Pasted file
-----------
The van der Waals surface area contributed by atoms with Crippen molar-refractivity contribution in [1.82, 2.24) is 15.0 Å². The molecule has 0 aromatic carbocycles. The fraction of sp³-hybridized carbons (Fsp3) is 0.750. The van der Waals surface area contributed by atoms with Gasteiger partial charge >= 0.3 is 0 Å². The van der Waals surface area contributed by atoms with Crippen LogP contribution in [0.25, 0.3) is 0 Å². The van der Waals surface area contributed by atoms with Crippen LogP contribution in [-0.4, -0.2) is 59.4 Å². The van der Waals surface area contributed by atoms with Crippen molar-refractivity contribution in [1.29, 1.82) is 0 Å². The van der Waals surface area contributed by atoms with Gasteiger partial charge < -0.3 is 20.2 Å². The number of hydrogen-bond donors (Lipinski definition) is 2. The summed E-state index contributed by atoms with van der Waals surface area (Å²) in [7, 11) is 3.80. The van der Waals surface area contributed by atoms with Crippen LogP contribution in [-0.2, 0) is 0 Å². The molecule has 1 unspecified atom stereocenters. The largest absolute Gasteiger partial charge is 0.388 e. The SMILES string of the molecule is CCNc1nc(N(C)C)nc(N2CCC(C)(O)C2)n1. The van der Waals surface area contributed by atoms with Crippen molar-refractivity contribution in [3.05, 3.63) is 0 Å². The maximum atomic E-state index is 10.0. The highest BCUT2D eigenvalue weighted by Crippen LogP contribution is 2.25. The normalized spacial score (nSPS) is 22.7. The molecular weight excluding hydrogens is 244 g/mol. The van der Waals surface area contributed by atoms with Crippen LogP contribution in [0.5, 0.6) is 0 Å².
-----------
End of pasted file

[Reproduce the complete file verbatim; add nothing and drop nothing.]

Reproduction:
The van der Waals surface area contributed by atoms with Crippen molar-refractivity contribution in [1.82, 2.24) is 15.0 Å². The molecule has 0 aromatic carbocycles. The fraction of sp³-hybridized carbons (Fsp3) is 0.750. The van der Waals surface area contributed by atoms with Gasteiger partial charge >= 0.3 is 0 Å². The van der Waals surface area contributed by atoms with Crippen LogP contribution in [0.25, 0.3) is 0 Å². The van der Waals surface area contributed by atoms with Crippen LogP contribution in [-0.4, -0.2) is 59.4 Å². The van der Waals surface area contributed by atoms with Crippen molar-refractivity contribution in [1.29, 1.82) is 0 Å². The van der Waals surface area contributed by atoms with Gasteiger partial charge < -0.3 is 20.2 Å². The number of hydrogen-bond donors (Lipinski definition) is 2. The summed E-state index contributed by atoms with van der Waals surface area (Å²) in [7, 11) is 3.80. The van der Waals surface area contributed by atoms with Crippen LogP contribution in [-0.2, 0) is 0 Å². The molecule has 1 unspecified atom stereocenters. The largest absolute Gasteiger partial charge is 0.388 e. The SMILES string of the molecule is CCNc1nc(N(C)C)nc(N2CCC(C)(O)C2)n1. The van der Waals surface area contributed by atoms with Crippen molar-refractivity contribution in [3.05, 3.63) is 0 Å². The maximum atomic E-state index is 10.0. The highest BCUT2D eigenvalue weighted by Crippen LogP contribution is 2.25. The normalized spacial score (nSPS) is 22.7. The molecular weight excluding hydrogens is 244 g/mol. The van der Waals surface area contributed by atoms with Crippen LogP contribution in [0.5, 0.6) is 0 Å².